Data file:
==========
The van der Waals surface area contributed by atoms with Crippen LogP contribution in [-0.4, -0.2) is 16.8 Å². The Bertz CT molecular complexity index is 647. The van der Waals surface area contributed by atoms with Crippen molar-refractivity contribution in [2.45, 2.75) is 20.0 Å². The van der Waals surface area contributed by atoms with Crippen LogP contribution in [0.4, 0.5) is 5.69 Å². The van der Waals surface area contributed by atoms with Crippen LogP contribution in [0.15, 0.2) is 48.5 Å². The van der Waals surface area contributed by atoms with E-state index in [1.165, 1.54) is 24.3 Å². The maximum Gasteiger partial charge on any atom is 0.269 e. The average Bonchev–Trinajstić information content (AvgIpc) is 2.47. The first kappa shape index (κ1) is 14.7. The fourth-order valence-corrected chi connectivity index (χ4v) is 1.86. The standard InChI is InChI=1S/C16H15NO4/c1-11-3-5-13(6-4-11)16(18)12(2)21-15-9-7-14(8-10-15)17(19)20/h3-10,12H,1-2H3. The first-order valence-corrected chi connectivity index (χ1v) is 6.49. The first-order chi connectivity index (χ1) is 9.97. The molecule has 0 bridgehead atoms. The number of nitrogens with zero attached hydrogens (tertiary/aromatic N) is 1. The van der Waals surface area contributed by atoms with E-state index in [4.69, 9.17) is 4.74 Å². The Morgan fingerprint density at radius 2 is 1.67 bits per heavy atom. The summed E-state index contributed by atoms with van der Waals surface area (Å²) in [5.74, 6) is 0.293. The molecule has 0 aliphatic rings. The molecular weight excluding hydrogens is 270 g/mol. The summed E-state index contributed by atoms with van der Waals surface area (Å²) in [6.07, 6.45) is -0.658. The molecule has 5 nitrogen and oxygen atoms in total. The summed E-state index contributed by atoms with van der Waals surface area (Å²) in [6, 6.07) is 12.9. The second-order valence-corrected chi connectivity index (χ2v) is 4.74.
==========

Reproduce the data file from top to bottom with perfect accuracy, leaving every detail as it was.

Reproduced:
The van der Waals surface area contributed by atoms with Crippen LogP contribution in [-0.4, -0.2) is 16.8 Å². The Bertz CT molecular complexity index is 647. The van der Waals surface area contributed by atoms with Crippen molar-refractivity contribution in [2.45, 2.75) is 20.0 Å². The van der Waals surface area contributed by atoms with Crippen LogP contribution in [0.4, 0.5) is 5.69 Å². The van der Waals surface area contributed by atoms with Crippen LogP contribution in [0.15, 0.2) is 48.5 Å². The van der Waals surface area contributed by atoms with E-state index in [1.165, 1.54) is 24.3 Å². The maximum Gasteiger partial charge on any atom is 0.269 e. The average Bonchev–Trinajstić information content (AvgIpc) is 2.47. The first kappa shape index (κ1) is 14.7. The fourth-order valence-corrected chi connectivity index (χ4v) is 1.86. The standard InChI is InChI=1S/C16H15NO4/c1-11-3-5-13(6-4-11)16(18)12(2)21-15-9-7-14(8-10-15)17(19)20/h3-10,12H,1-2H3. The first-order valence-corrected chi connectivity index (χ1v) is 6.49. The first-order chi connectivity index (χ1) is 9.97. The molecule has 0 bridgehead atoms. The number of nitrogens with zero attached hydrogens (tertiary/aromatic N) is 1. The van der Waals surface area contributed by atoms with E-state index in [4.69, 9.17) is 4.74 Å². The Morgan fingerprint density at radius 2 is 1.67 bits per heavy atom. The summed E-state index contributed by atoms with van der Waals surface area (Å²) in [5.74, 6) is 0.293. The molecule has 0 aliphatic rings. The molecular weight excluding hydrogens is 270 g/mol. The summed E-state index contributed by atoms with van der Waals surface area (Å²) in [6.07, 6.45) is -0.658. The molecule has 5 nitrogen and oxygen atoms in total. The summed E-state index contributed by atoms with van der Waals surface area (Å²) in [6, 6.07) is 12.9. The second-order valence-corrected chi connectivity index (χ2v) is 4.74.